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The present work on Trigonometry is intended first for students who are beginning the subject but are hoping to proceed to more advanced mathematics, and secondly for those who are wishing to revise their study of Trigonometry and to extend it beyond the limits of an ordinary elementary text-book.

It is in Trigonometry that the student is first introduced to almost all the principles which lie at the foundation of mathematics. Here negative and (so-called) imaginary symbols receive a use and meaning; symbols of quantity, of function, and of operation are distinguished from one another; ideas relating to limits, and to the indefinitely small and indefinitely great are brought into prominence; methods of approximation and errors of measurement are recognised; and the principle of continuity is made of service. With the purpose of bringing out clearly the train of reasoning required to establish and expound these principles, it has been thought desirable to make short digressions into Geometry, Algebra, and the Theory of Equations.

A description of the plan of the work may be given. It is divided into two parts, headed, respectively, Geometrical and Algebraical. In the first, Geometrical applications and methods are prominent; in the second, the purely theoretical and analytical side is developed. The first part culminates in the properties of the points and circles connected with triangles and rectilineal figures. A


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chapter has been introduced here on the Geometry of the Triangle which is intended to connect the purely geometrical with the trigonometrical treatment. Here symmetry and completeness demand the introduction of the cosine-circle (whose centre, the symmedian point, has the same relation 'to the centre of gravity that the circumcentre has to the orthocentre). The other related points and circles associated with the names Lemoine, Tucker, Brocard naturally follow. In the treatment of this branch of the subject, the writer is mainly indebted to Prof. Casey's 'Sequel to Euclid': but the theorems and proofs are arranged and formulated anew, and the terminology of ‘Modern and Analytical Geometry is as far as possible avoided. The useful term 'antiparallel is, however, introduced from the above text-book. The chapter is of course a mere introduction, which it is hoped will be useful for students interested in the modern developments of Geometry.

The algebraical part deals with Logarithms, the application of signs to Trigonometry, developments of the formula for the sums of angles, factorisation and summation. All the formulæ are first established in a simple manner independently of De Moivre's Theorem. Several of the methods of proof in Chapter xiv. on Multiple Angles are new. The treatment of infinite series is introduced by a few comprehensive theorems on convergency of series, which will prepare the student for some of the particular difficulties attaching to trigonometrical series. A modification is given of Euler's proof of the Binomial Theorem, by which it is made to depend directly on the Index Theorem. In this way the indeterminateness of fractional powers, which has to be noted in the expansions arising from De Moivre's Theorem, can be treated in close connection with the Binomial Expansion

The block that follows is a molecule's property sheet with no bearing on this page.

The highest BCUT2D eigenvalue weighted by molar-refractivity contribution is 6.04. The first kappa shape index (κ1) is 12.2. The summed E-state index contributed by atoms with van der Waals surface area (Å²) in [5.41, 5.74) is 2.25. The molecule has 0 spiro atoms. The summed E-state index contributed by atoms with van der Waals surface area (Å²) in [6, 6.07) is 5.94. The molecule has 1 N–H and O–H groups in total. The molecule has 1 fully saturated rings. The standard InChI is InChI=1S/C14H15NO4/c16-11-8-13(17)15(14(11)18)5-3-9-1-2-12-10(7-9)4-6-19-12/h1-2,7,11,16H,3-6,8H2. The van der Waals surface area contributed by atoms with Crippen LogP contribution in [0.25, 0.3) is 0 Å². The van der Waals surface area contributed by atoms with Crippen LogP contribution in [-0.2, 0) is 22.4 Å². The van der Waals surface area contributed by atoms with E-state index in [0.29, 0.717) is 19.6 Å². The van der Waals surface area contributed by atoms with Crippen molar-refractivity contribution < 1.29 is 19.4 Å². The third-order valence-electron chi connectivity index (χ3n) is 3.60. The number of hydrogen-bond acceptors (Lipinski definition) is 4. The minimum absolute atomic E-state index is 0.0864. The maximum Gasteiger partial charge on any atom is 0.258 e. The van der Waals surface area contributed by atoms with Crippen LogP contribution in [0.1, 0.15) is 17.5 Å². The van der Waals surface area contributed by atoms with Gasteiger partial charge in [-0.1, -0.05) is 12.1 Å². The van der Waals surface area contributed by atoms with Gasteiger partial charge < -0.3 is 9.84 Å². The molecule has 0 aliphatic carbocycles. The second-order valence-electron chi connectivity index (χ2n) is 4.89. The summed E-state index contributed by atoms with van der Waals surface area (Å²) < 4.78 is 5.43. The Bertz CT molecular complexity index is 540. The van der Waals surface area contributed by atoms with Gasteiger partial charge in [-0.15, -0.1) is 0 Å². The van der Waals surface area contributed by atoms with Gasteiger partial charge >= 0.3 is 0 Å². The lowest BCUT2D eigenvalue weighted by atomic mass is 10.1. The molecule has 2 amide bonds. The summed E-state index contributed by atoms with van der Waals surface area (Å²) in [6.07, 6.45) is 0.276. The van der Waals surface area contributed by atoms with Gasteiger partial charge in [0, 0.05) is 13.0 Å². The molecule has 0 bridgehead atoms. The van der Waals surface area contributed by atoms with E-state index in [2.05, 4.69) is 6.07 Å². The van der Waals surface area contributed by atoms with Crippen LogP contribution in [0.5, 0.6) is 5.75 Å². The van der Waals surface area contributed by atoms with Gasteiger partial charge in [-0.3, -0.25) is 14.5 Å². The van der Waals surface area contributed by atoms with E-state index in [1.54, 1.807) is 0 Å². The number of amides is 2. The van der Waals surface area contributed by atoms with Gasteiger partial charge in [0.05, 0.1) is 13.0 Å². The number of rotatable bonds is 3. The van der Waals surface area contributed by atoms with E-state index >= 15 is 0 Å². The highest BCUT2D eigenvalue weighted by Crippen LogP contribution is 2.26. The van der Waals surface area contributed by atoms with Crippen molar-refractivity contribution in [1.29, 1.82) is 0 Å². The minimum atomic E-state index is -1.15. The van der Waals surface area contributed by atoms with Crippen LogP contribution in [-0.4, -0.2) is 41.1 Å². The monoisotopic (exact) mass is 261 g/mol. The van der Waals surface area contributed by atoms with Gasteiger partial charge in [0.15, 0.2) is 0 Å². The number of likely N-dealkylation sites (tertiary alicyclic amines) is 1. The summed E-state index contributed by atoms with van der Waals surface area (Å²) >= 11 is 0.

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The introduction of imaginaries (and of De Moivre's Theorem) is postponed to Chapter xxi., where a careful determination of the values of expansions in the case of fractional indices is given. Here also an attempt is made to justify the use of imaginary indices. In the last chapter an interpretation of 1(-1) is given, by which it is hoped that the transition has been made easy from the point of view of Argand to that of Hamilton's quaternions.

To students who are reading the subject for the first time it should be explained that the chapters have been arranged with a regard rather to logical sequence than to gradation in difficulty. Hence a modification in the order of reading the book might be useful to many students. Thus Chapter 11. might be postponed until Chapter xix. is reached : for the proofs in Chapter V. might be substituted those in Chapter XIII., and any part of Part II. might be studied before Chapters IX. and x. are mastered.

The Rev. J. P. Taylor, M.A., gave in the Quarterly Journal of Mathematics, Vol. XIII., p. 197, an extremely simple proof that the nine-points circle touches the inscribed and escribed circles. I have ventured to introduce a proof on p. 139 of this theorem, which is in substance borrowed from the above contribution, but has been simplified by the omission of any reference to the method of Inversion.

For much time and trouble spent in correcting the proofs I have to express gratitude to my brother G. W. Johnson, M.A., late scholar of Trinity College, Cambridge, whose careful accuracy

has done much to free the work from errors. Corrections of such mistakes as remain and suggestions for improvement will be gratefully received.


March 28, 1889.

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